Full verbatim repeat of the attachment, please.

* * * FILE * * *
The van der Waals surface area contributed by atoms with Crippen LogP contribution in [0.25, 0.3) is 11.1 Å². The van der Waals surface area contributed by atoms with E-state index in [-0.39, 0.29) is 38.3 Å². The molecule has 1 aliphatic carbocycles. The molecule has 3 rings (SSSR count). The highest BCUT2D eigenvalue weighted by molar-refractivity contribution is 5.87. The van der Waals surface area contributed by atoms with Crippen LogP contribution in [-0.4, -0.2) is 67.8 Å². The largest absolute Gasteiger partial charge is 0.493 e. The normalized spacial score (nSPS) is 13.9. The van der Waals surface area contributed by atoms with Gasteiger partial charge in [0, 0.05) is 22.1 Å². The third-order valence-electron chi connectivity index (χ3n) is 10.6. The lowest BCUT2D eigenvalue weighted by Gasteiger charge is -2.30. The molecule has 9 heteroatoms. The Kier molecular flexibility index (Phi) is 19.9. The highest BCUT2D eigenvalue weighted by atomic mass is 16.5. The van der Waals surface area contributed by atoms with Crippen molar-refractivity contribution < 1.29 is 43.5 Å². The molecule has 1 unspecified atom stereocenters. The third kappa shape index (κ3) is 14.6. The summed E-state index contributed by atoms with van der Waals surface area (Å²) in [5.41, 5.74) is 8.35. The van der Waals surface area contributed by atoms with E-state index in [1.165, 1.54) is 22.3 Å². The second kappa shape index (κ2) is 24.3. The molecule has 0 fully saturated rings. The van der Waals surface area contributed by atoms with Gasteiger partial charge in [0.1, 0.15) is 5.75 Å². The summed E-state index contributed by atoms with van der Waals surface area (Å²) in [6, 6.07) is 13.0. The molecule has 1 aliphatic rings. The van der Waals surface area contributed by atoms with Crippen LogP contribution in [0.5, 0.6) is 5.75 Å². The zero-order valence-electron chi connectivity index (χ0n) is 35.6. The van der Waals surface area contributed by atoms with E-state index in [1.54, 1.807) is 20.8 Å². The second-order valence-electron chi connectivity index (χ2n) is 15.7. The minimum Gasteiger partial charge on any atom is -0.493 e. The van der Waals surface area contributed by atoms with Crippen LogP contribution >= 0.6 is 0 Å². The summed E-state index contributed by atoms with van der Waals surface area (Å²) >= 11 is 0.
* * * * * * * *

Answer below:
The van der Waals surface area contributed by atoms with Crippen LogP contribution in [0.25, 0.3) is 11.1 Å². The van der Waals surface area contributed by atoms with E-state index in [-0.39, 0.29) is 38.3 Å². The molecule has 1 aliphatic carbocycles. The molecule has 3 rings (SSSR count). The highest BCUT2D eigenvalue weighted by molar-refractivity contribution is 5.87. The van der Waals surface area contributed by atoms with Crippen LogP contribution in [-0.4, -0.2) is 67.8 Å². The largest absolute Gasteiger partial charge is 0.493 e. The normalized spacial score (nSPS) is 13.9. The van der Waals surface area contributed by atoms with Gasteiger partial charge in [0, 0.05) is 22.1 Å². The third-order valence-electron chi connectivity index (χ3n) is 10.6. The lowest BCUT2D eigenvalue weighted by Gasteiger charge is -2.30. The molecule has 9 heteroatoms. The Kier molecular flexibility index (Phi) is 19.9. The highest BCUT2D eigenvalue weighted by atomic mass is 16.5. The van der Waals surface area contributed by atoms with Crippen molar-refractivity contribution < 1.29 is 43.5 Å². The molecule has 1 unspecified atom stereocenters. The third kappa shape index (κ3) is 14.6. The summed E-state index contributed by atoms with van der Waals surface area (Å²) in [5.41, 5.74) is 8.35. The van der Waals surface area contributed by atoms with E-state index in [1.165, 1.54) is 22.3 Å². The second kappa shape index (κ2) is 24.3. The molecule has 0 fully saturated rings. The van der Waals surface area contributed by atoms with Gasteiger partial charge in [0.1, 0.15) is 5.75 Å². The summed E-state index contributed by atoms with van der Waals surface area (Å²) in [6, 6.07) is 13.0. The molecule has 1 aliphatic rings. The van der Waals surface area contributed by atoms with Crippen LogP contribution in [0.5, 0.6) is 5.75 Å². The zero-order valence-electron chi connectivity index (χ0n) is 35.6. The van der Waals surface area contributed by atoms with E-state index in [1.54, 1.807) is 20.8 Å². The second-order valence-electron chi connectivity index (χ2n) is 15.7. The minimum Gasteiger partial charge on any atom is -0.493 e. The van der Waals surface area contributed by atoms with Crippen LogP contribution >= 0.6 is 0 Å². The summed E-state index contributed by atoms with van der Waals surface area (Å²) >= 11 is 0.